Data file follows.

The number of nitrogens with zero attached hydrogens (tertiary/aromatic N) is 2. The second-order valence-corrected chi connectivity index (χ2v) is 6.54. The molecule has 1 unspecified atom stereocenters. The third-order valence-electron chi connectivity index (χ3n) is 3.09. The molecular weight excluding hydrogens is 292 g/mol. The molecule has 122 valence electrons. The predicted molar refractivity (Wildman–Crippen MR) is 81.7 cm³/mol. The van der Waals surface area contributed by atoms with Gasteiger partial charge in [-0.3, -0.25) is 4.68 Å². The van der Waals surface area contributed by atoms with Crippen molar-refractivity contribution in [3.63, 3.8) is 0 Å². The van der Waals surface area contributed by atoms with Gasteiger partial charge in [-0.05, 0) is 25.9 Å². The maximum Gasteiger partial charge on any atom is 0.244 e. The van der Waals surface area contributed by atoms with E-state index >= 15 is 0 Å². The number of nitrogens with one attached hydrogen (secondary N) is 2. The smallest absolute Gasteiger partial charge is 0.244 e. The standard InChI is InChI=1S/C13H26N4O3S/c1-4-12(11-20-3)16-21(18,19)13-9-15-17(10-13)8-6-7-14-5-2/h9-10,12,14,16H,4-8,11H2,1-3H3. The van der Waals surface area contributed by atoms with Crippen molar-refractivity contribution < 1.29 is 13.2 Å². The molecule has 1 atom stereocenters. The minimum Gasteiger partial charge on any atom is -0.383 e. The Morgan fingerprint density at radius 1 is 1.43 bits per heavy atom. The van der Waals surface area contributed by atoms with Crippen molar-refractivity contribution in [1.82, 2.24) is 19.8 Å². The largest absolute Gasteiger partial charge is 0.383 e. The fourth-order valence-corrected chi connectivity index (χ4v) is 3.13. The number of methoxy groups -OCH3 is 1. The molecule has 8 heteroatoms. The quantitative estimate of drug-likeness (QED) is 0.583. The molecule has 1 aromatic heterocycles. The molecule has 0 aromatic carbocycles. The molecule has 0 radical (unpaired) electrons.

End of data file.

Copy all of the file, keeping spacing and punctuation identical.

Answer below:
The number of nitrogens with zero attached hydrogens (tertiary/aromatic N) is 2. The second-order valence-corrected chi connectivity index (χ2v) is 6.54. The molecule has 1 unspecified atom stereocenters. The third-order valence-electron chi connectivity index (χ3n) is 3.09. The molecular weight excluding hydrogens is 292 g/mol. The molecule has 122 valence electrons. The predicted molar refractivity (Wildman–Crippen MR) is 81.7 cm³/mol. The van der Waals surface area contributed by atoms with Gasteiger partial charge in [-0.3, -0.25) is 4.68 Å². The van der Waals surface area contributed by atoms with Crippen molar-refractivity contribution in [3.63, 3.8) is 0 Å². The van der Waals surface area contributed by atoms with Gasteiger partial charge in [-0.05, 0) is 25.9 Å². The maximum Gasteiger partial charge on any atom is 0.244 e. The van der Waals surface area contributed by atoms with E-state index >= 15 is 0 Å². The number of nitrogens with one attached hydrogen (secondary N) is 2. The smallest absolute Gasteiger partial charge is 0.244 e. The standard InChI is InChI=1S/C13H26N4O3S/c1-4-12(11-20-3)16-21(18,19)13-9-15-17(10-13)8-6-7-14-5-2/h9-10,12,14,16H,4-8,11H2,1-3H3. The van der Waals surface area contributed by atoms with Crippen molar-refractivity contribution < 1.29 is 13.2 Å². The molecule has 1 atom stereocenters. The minimum Gasteiger partial charge on any atom is -0.383 e. The Morgan fingerprint density at radius 1 is 1.43 bits per heavy atom. The van der Waals surface area contributed by atoms with Crippen molar-refractivity contribution in [1.82, 2.24) is 19.8 Å². The largest absolute Gasteiger partial charge is 0.383 e. The fourth-order valence-corrected chi connectivity index (χ4v) is 3.13. The number of methoxy groups -OCH3 is 1. The molecule has 8 heteroatoms. The quantitative estimate of drug-likeness (QED) is 0.583. The molecule has 1 aromatic heterocycles. The molecule has 0 aromatic carbocycles. The molecule has 0 radical (unpaired) electrons.